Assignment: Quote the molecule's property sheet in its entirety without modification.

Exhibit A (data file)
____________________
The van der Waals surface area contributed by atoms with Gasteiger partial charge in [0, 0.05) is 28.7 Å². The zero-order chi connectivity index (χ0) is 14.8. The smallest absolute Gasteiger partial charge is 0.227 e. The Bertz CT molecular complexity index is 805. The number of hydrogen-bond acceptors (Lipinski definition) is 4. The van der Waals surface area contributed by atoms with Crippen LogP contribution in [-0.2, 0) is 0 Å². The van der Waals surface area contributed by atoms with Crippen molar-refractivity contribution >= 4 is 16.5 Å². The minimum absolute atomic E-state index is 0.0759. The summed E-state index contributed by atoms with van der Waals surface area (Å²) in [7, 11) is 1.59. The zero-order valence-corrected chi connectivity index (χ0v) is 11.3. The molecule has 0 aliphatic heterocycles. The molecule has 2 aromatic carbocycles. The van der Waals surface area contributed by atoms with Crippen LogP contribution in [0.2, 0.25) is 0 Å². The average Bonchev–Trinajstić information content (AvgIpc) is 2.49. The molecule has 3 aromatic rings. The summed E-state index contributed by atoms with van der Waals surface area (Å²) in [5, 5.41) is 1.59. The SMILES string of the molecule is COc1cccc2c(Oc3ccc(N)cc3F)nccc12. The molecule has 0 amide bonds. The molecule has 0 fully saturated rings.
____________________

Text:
The van der Waals surface area contributed by atoms with Gasteiger partial charge in [0, 0.05) is 28.7 Å². The zero-order chi connectivity index (χ0) is 14.8. The smallest absolute Gasteiger partial charge is 0.227 e. The Bertz CT molecular complexity index is 805. The number of hydrogen-bond acceptors (Lipinski definition) is 4. The van der Waals surface area contributed by atoms with Crippen LogP contribution in [-0.2, 0) is 0 Å². The van der Waals surface area contributed by atoms with Crippen molar-refractivity contribution >= 4 is 16.5 Å². The minimum absolute atomic E-state index is 0.0759. The summed E-state index contributed by atoms with van der Waals surface area (Å²) in [7, 11) is 1.59. The zero-order valence-corrected chi connectivity index (χ0v) is 11.3. The molecule has 0 aliphatic heterocycles. The molecule has 2 aromatic carbocycles. The van der Waals surface area contributed by atoms with Crippen LogP contribution in [0.2, 0.25) is 0 Å². The average Bonchev–Trinajstić information content (AvgIpc) is 2.49. The molecule has 3 aromatic rings. The summed E-state index contributed by atoms with van der Waals surface area (Å²) in [5, 5.41) is 1.59. The SMILES string of the molecule is COc1cccc2c(Oc3ccc(N)cc3F)nccc12. The molecule has 0 amide bonds. The molecule has 0 fully saturated rings.